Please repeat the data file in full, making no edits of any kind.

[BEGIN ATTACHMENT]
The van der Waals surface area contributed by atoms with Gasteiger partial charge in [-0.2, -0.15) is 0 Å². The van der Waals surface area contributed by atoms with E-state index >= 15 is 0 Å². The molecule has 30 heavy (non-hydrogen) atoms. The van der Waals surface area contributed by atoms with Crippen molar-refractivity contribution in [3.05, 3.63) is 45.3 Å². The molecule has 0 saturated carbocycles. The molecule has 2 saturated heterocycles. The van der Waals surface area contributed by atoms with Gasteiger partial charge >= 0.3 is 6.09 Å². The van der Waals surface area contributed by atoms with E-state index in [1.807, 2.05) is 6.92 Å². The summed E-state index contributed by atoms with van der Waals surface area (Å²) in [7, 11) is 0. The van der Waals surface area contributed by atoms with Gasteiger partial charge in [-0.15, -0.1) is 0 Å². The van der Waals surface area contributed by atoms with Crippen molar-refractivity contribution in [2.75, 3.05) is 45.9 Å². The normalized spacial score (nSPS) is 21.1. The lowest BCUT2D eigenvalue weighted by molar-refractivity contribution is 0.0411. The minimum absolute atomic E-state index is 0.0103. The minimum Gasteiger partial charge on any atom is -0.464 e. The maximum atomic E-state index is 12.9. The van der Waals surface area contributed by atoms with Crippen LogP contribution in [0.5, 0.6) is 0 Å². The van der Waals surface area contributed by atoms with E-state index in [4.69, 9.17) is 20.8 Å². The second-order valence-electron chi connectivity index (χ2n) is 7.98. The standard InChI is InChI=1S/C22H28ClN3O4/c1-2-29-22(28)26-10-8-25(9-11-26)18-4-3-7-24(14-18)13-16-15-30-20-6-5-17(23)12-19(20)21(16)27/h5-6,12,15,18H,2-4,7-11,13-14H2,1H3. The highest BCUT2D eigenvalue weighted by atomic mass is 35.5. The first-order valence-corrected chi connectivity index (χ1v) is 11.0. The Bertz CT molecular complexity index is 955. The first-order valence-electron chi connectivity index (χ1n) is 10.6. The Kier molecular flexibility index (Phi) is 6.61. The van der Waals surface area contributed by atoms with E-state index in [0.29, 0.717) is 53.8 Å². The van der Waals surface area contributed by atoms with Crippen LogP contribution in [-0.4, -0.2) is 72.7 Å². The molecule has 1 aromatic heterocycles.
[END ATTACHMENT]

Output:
The van der Waals surface area contributed by atoms with Gasteiger partial charge in [-0.2, -0.15) is 0 Å². The van der Waals surface area contributed by atoms with E-state index >= 15 is 0 Å². The molecule has 30 heavy (non-hydrogen) atoms. The van der Waals surface area contributed by atoms with Crippen molar-refractivity contribution in [3.05, 3.63) is 45.3 Å². The molecule has 0 saturated carbocycles. The molecule has 2 saturated heterocycles. The van der Waals surface area contributed by atoms with Gasteiger partial charge >= 0.3 is 6.09 Å². The van der Waals surface area contributed by atoms with E-state index in [1.807, 2.05) is 6.92 Å². The summed E-state index contributed by atoms with van der Waals surface area (Å²) in [7, 11) is 0. The van der Waals surface area contributed by atoms with Gasteiger partial charge in [-0.15, -0.1) is 0 Å². The van der Waals surface area contributed by atoms with Crippen molar-refractivity contribution in [2.75, 3.05) is 45.9 Å². The normalized spacial score (nSPS) is 21.1. The lowest BCUT2D eigenvalue weighted by molar-refractivity contribution is 0.0411. The minimum absolute atomic E-state index is 0.0103. The minimum Gasteiger partial charge on any atom is -0.464 e. The maximum atomic E-state index is 12.9. The van der Waals surface area contributed by atoms with Crippen LogP contribution in [0.5, 0.6) is 0 Å². The van der Waals surface area contributed by atoms with E-state index in [4.69, 9.17) is 20.8 Å². The second-order valence-electron chi connectivity index (χ2n) is 7.98. The standard InChI is InChI=1S/C22H28ClN3O4/c1-2-29-22(28)26-10-8-25(9-11-26)18-4-3-7-24(14-18)13-16-15-30-20-6-5-17(23)12-19(20)21(16)27/h5-6,12,15,18H,2-4,7-11,13-14H2,1H3. The highest BCUT2D eigenvalue weighted by atomic mass is 35.5. The first-order valence-corrected chi connectivity index (χ1v) is 11.0. The Bertz CT molecular complexity index is 955. The first-order valence-electron chi connectivity index (χ1n) is 10.6. The Kier molecular flexibility index (Phi) is 6.61. The van der Waals surface area contributed by atoms with E-state index in [0.29, 0.717) is 53.8 Å². The van der Waals surface area contributed by atoms with Crippen LogP contribution in [-0.4, -0.2) is 72.7 Å². The molecule has 1 aromatic heterocycles.